John N. Gardner
For many of us on Inauguration Day 2013 it was just impossible to resist comparisons of Martin Luther King and Barack Obama. Different men, different times, different contexts, different speakers. I wonder, wouldn’t even want to venture a guess, what percent of our country’s college students actually heard/saw the address live. Sadly, I suspect very few relatively. And if they had/did, did they know what they were hearing that might be significant? I hope some of us have been talking about this with them.
I had been in college two years when I heard, live, Martin Luther King’s “I Have A Dream” speech. I remember where I was, time of day, what I was doing. Really quite simple. I was in New Jersey in August of 1963, driving to a second shift job in a factory that made beer and soda cans. Millions of cans and not a drop to drink. A real torture for a 19 year old college kid like me. I was a unionized steelworker, who didn’t know what he wanted to major in at the end of his sophomore year, let alone what he wanted to do in life. But I knew what I didn’t want to do: work the rest of my life in that plant. It was a character building experience that had been arranged for me by my father. The older I get the smarter he gets. And he has been deceased for 35 years.
I was working for the first time in my life in a very multi-racial/ethnic environment. I was a child of privilege who was dropped into an ideal learning setting. I was learning that even though I thought the plant’s jobs were incredibly monotonous, they were nevertheless the ticket to good middleclass incomes and lifestyles for my fellow workers. They were lucky to have them. And I was happy for them. America was then in the business, unlike now, of growing its middle class.
I knew there was going to be a march that day. I at least had a car with a simple radio, good enough to catch Reverend King’s speech live as I drove on the Garden State Parkway. After few paragraphs into the speech, I knew that I had never heard anything like this in my life.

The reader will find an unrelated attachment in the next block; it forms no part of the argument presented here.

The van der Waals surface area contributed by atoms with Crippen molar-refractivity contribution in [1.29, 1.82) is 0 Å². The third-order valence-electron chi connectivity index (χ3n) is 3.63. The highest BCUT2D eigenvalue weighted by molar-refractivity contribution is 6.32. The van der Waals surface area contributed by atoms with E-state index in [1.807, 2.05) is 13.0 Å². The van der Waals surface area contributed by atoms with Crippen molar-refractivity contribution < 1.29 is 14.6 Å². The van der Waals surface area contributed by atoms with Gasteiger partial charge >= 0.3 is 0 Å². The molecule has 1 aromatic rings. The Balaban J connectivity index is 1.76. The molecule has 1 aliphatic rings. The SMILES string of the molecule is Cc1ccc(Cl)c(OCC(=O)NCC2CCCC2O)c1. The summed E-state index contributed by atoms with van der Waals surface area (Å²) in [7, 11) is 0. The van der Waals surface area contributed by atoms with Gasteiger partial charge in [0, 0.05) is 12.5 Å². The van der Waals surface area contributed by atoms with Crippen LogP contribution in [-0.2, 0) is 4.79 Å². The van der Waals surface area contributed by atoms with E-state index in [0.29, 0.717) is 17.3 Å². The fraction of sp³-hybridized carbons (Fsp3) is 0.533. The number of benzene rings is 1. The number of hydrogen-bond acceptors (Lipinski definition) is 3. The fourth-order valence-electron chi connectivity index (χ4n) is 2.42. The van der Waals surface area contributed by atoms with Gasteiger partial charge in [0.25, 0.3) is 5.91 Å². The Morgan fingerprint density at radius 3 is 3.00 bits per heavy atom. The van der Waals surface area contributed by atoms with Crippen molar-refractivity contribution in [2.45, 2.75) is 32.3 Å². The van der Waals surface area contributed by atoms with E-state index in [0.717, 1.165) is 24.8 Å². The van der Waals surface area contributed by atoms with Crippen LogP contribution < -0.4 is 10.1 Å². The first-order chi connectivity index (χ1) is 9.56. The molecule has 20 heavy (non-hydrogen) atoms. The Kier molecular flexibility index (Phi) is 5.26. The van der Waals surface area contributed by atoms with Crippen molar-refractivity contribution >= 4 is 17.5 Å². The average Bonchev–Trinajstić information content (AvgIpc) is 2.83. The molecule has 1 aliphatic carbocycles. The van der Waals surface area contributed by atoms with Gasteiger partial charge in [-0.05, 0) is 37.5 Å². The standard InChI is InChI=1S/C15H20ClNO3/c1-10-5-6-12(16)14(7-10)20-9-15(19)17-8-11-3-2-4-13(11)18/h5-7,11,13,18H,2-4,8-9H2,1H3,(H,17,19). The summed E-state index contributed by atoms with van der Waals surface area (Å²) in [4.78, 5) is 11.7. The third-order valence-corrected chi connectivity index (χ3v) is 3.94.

So I pulled over on the shoulder and put my flasher on. In my best of college lecture classes I had finally grown up enough to be a very active, focused listener to some really good stuff that would stimulate my thinking if only I let it. But this speech was something else. I had never heard anything like it. Not even President Kennedy’s Inaugural, which I had also heard, when I was a senior in high school. Not only how it was being delivered, but what was being said. I shall never forget that day. While I couldn’t fully anticipate the contribution the speech would make—how it would increase the momentum to pass the Civil Rights Bill one year later, and the Voting Rights and Higher Education Acts two years later, I knew enough to know that it was going to be a game changer for our country.
And so what are our students thinking about what they heard in this Inaugural? I hope you are helping them think that through. How are they trying to connect the words to what may unfold for them? What difference might it make for them if we developed a more humane policy towards immigration? Do they want to see Medicare, Medicaid, Social Security preserved, modified? Are they regretful there was no mention of the national debt as the Republicans have lamented? Did it strike them as significant to hear a US president reference explicitly our fellow citizens who are “gay”? Did the speech strike them as an unapologetic, even uncompromising exposition of liberalism? So many questions they could be asking. So many things for them to be thinking about. We are helping them, I hope.
If I were 19 again, and had heard the speech just two days ago, would it have implanted itself in a way that I would remember it 39 years later? I am not sure. But I know that after two years of college, the college experience had already better prepared me to know that what I was hearing was really something special. I am thankful we now celebrate the birthday of this great American. Many of our students cannot remember a time when we didn’t, let alone the resistance to doing so. And that is another indicator, that resistance or not, America is changing, ready or not. We need to help our students be more than ready.